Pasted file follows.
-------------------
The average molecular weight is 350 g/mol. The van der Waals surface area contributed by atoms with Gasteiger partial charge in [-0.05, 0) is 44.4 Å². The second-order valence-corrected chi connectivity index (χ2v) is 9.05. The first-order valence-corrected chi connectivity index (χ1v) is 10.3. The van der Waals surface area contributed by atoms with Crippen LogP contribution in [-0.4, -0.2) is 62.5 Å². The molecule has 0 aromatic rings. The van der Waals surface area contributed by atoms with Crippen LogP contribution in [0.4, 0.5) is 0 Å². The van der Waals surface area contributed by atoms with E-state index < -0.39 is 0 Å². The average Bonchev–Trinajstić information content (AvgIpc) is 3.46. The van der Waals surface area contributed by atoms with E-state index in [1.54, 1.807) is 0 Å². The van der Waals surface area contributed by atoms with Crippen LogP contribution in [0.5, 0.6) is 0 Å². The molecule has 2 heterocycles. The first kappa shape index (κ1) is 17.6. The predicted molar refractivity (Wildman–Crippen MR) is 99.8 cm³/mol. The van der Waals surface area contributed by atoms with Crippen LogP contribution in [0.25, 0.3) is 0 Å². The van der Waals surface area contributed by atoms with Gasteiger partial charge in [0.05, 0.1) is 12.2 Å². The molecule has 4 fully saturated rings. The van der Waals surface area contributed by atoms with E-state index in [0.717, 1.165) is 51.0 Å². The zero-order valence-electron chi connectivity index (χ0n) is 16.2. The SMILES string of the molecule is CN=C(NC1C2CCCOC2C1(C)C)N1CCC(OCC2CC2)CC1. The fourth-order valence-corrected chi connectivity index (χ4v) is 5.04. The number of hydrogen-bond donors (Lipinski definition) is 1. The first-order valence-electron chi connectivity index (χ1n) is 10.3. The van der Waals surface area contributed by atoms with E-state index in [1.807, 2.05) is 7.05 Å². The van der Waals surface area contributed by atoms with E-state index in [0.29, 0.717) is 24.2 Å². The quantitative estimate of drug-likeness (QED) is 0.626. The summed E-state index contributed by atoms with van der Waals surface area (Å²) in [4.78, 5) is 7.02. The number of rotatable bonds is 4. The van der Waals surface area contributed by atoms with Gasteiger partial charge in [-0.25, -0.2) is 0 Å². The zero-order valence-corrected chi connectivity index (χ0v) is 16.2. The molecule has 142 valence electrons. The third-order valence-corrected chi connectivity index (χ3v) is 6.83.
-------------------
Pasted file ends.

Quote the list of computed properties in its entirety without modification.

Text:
The average molecular weight is 350 g/mol. The van der Waals surface area contributed by atoms with Gasteiger partial charge in [-0.05, 0) is 44.4 Å². The second-order valence-corrected chi connectivity index (χ2v) is 9.05. The first-order valence-corrected chi connectivity index (χ1v) is 10.3. The van der Waals surface area contributed by atoms with Crippen LogP contribution in [-0.4, -0.2) is 62.5 Å². The molecule has 0 aromatic rings. The van der Waals surface area contributed by atoms with Crippen LogP contribution in [0.4, 0.5) is 0 Å². The van der Waals surface area contributed by atoms with E-state index < -0.39 is 0 Å². The average Bonchev–Trinajstić information content (AvgIpc) is 3.46. The van der Waals surface area contributed by atoms with E-state index in [1.54, 1.807) is 0 Å². The van der Waals surface area contributed by atoms with Crippen LogP contribution in [0.5, 0.6) is 0 Å². The molecule has 2 heterocycles. The first kappa shape index (κ1) is 17.6. The predicted molar refractivity (Wildman–Crippen MR) is 99.8 cm³/mol. The van der Waals surface area contributed by atoms with Crippen LogP contribution in [0.25, 0.3) is 0 Å². The van der Waals surface area contributed by atoms with Gasteiger partial charge in [0.05, 0.1) is 12.2 Å². The molecule has 4 fully saturated rings. The van der Waals surface area contributed by atoms with E-state index in [0.717, 1.165) is 51.0 Å². The zero-order valence-electron chi connectivity index (χ0n) is 16.2. The SMILES string of the molecule is CN=C(NC1C2CCCOC2C1(C)C)N1CCC(OCC2CC2)CC1. The fourth-order valence-corrected chi connectivity index (χ4v) is 5.04. The number of hydrogen-bond donors (Lipinski definition) is 1. The first-order valence-electron chi connectivity index (χ1n) is 10.3. The van der Waals surface area contributed by atoms with E-state index in [1.807, 2.05) is 7.05 Å². The van der Waals surface area contributed by atoms with E-state index in [0.29, 0.717) is 24.2 Å². The quantitative estimate of drug-likeness (QED) is 0.626. The summed E-state index contributed by atoms with van der Waals surface area (Å²) in [4.78, 5) is 7.02. The number of rotatable bonds is 4. The van der Waals surface area contributed by atoms with Gasteiger partial charge in [-0.25, -0.2) is 0 Å². The zero-order valence-corrected chi connectivity index (χ0v) is 16.2. The molecule has 142 valence electrons. The third-order valence-corrected chi connectivity index (χ3v) is 6.83.